Slaad Soup

In the middle of the colder months, it can be nice to get some compilation of vegetable ingredients together, but too often they can come loaded with potatoes, rice, and other bulk imbuing starches.  This aims to be something more salad-like in nature while also being warm and comforting against any chill in the air … or under foot.

Spinach and Kale Soup (aka Slaad Soup)

Ingredients:

Cashew Cream

  • ¾ cup raw cashews, soaked for 2 hours up to overnight
  • 1 cup water (not for soaking)

Soup

  • 2-3T extra virgin olive oil
  • 1 onion, finely chopped
  • 2 cups spinach leaves
  • 2 cups chopped kale
  • 1-2 carrots, diced
  • 1-3 cloves garlic, minced
  • 1T Italian seasoning
  • Salt and pepper, to taste
  • 4 cups vegetable broth
  • ¼ – ½ cup lemon juice
  • 2T apple cider vinegar or red wine vinegar
  • 2-3 green onion stalks, sliced thinly
    • and/or replace with bell peppers
  • 3-4T sesame seeds
  • 1C chopped mushrooms

Instructions:

  1. To prepare Cashew Cream: Drain and rinse cashews a couple times. Pour into a blender along with water and blend, scraping the sides as needed, until totally smooth. Set aside.
  2. To prepare Soup: Heat oil in a large stockpot over medium heat. Add onions and sauté for a few minutes until softened.
  3. Stir in spinach, kale, carrots, and garlic. Season with Italian seasoning, red pepper flakes, salt, and pepper. Sauté for 2-3 minutes more or until garlic is fragrant.
  4. Pour in vegetable broth, and mushrooms, and stir to combine; if adding bell peppers, add now. Cook for 15-20 minutes, stirring occasionally, or until greens are wilted and carrots are tender.
  5. Remove soup from heat and stir in lemon juice, vinegar, and cashew cream. Soup can be served as is or blended using a food processor or blender for a richer, creamier soup.
  6. Garnish soup with green onions and sesame seeds. Enjoy!

Garbanzo and Spinach Mixup

This recipe (http://www.simpleveganrecipes.co.uk/index.html?recipe=recipes/vegan-chickpea-spinach-recipe.html) was the first I made from this cookbook.  I managed to get a bit ambushed by not reading the ingredients list right and wondered where all the spices came from — for me, they’re a little understated in the ingredients list.  But I can be a bit pedantic when it comes to that.  The result was very good.  This is a repeat for certain.

Original recipe:

  • 1 onion, chopped
  • 3 tomatoes, chopped
  • 2 tins chickpeas
  • 8oz (200g) spinach
  • Cumin seeds
  • Chilli powder, ground coriander, cumin powder
  • Lemon juice

Boil water and cook spinach until soft. Drain and chop.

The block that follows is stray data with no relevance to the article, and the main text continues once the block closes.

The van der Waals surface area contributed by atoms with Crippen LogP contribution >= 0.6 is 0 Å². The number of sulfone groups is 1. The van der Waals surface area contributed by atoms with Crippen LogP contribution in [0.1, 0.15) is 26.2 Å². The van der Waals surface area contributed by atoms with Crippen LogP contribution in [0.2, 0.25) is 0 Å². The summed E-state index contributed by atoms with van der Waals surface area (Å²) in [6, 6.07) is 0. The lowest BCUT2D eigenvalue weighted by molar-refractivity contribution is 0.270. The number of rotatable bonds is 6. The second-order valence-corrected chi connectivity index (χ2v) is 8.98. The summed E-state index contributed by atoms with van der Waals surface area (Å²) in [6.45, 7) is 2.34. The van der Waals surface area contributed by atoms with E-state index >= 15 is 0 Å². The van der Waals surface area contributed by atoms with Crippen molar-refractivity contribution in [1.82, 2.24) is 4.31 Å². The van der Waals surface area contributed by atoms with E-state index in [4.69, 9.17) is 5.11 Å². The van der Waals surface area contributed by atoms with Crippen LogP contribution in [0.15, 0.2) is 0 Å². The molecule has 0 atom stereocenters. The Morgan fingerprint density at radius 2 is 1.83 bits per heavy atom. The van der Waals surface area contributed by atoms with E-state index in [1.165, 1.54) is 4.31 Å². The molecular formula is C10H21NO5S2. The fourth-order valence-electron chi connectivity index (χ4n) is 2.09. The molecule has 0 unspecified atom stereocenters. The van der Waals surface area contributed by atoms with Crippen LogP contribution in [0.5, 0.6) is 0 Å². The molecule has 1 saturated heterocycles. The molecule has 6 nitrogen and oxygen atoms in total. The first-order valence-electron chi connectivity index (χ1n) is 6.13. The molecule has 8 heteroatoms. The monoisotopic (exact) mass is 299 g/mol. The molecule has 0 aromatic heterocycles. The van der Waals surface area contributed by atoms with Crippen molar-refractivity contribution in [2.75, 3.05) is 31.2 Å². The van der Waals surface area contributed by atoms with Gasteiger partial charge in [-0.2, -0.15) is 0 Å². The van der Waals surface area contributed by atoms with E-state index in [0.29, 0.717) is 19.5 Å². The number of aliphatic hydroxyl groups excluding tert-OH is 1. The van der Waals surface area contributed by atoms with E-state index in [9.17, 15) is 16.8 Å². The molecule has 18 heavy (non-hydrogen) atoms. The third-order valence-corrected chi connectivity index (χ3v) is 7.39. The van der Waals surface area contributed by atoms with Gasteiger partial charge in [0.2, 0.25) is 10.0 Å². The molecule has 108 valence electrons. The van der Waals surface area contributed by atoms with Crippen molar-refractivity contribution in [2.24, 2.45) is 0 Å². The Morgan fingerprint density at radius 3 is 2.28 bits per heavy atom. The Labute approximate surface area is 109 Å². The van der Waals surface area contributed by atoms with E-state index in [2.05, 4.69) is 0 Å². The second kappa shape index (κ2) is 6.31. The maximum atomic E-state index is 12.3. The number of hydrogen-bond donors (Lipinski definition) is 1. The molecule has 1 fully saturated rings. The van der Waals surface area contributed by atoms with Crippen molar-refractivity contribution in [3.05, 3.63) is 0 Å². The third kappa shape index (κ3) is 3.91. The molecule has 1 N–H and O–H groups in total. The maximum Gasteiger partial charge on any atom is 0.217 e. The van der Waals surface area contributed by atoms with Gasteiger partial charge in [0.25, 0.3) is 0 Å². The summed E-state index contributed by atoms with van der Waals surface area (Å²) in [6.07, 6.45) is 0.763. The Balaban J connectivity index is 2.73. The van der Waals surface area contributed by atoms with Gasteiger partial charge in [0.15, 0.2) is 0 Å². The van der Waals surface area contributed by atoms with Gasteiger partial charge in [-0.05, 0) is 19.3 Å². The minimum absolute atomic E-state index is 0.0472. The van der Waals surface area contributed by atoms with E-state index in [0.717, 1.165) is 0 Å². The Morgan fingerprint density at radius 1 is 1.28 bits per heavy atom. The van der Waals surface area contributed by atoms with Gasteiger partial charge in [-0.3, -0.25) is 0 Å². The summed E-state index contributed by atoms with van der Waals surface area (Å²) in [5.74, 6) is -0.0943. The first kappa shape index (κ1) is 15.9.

Heat some oil and fry 1 tsp. cumin seeds. Add chopped onion and cook until brown.

Add cooked spinach and chopped tomatoes. Add some salt, 1/2 tsp. chilli powder, 2 tsp. coriander, 2 tsp. cumin, 1 tsp. sugar, 1 tbsp. lemon juice.

Stir in chick peas and 6 fl. oz. (150ml) water.

Cover pan and simmer for 10 minutes.

My rewritten “For Level 1 Wizards” recipe:

  • 8oz (200g) spinach
  • 1 onion, julienne cut
  • 1t cumin powder
  • 3 tomatoes, chopped
  • 2 cans chickpeas (normal, soup-can sized cans)
  • 1/2t salt
  • 1/2t chili powder
  • 2t coriander
  • 2t cumin
  • 1t sugar
  • (1t sesame seeds)
  • (1t minced garlic)
  • 1T lemon juice
  • 6oz water

Combine dry spices and set aside [1].

Steam spinach until soft.  Watch carefully when steaming as this shouldn’t be cooked to serve, but merely wilted.  Drain and chop.

Heat 1T olive oil in a large pot.  Add onion and cumin.  Cook onion until slightly fried — beyond sauteed.

Add cooked spinach, tomatoes, dry spices, and lemon juice.  Stir in chick peas and water.  Cover and simmer for 10 minutes.

My minor improvisation was not using cumin seeds.  Nothing dramatic, but I’m sure I missed something in the flavor.  One thing I would add in the future would be some toasted sesame seeds (1t) and, of course, minced garlic (1t).

[1] Something I finally learned is to prep all my dry spices in advance.  Measuring out 5 dry spices, then the lemon juice and the water is a tad annoying compared to tossing them in all at once.  Small bowls (be they specifically for this or the little custard bowl — I prefer the latter) are invaluable for this.

Sautéed Spinach of Shrinking

I have finally learned that boiling spinach should result in a night in the stocks.  Many nutrients end up in the water and often the result can be mush.  Steaming spinach is a great alternative, but there are just so many options that can be explored with steamed spinach.  So I took a long look at my inventory tab and decided to try a duel between a pile of spinach and a skillet.  When this starts out in the skillet, the spinach seems like it will win, but after a short time in the heat of sautéing the spinach ultimately gives up and shrinks into tasty, tender leaves.  The fun variation with this recipe is the oil.  With so few ingredients, the type and quality of oil used really stands out and can change the flavor dramatically.  I typically use a #8 cast iron pan for this with a lid.  Alternatively I suspect a “dutch oven” (or similar item) could be used.  The goal is to keep the spinach and steam contained.

Heat 1T of oil in the pan over medium heat.  Add 1T of minced garlic and let that cook for a couple minutes.  Add spinach and 1t of sesame seeds.  Stir around to coat everything with oil (that part is easier with a larger pot – in the skillet I carefully flip clumps of leaves using tongs).  Add 1T of water.  Cover.  Reduce heat to low for about 5 minutes.  Serve and enjoy.

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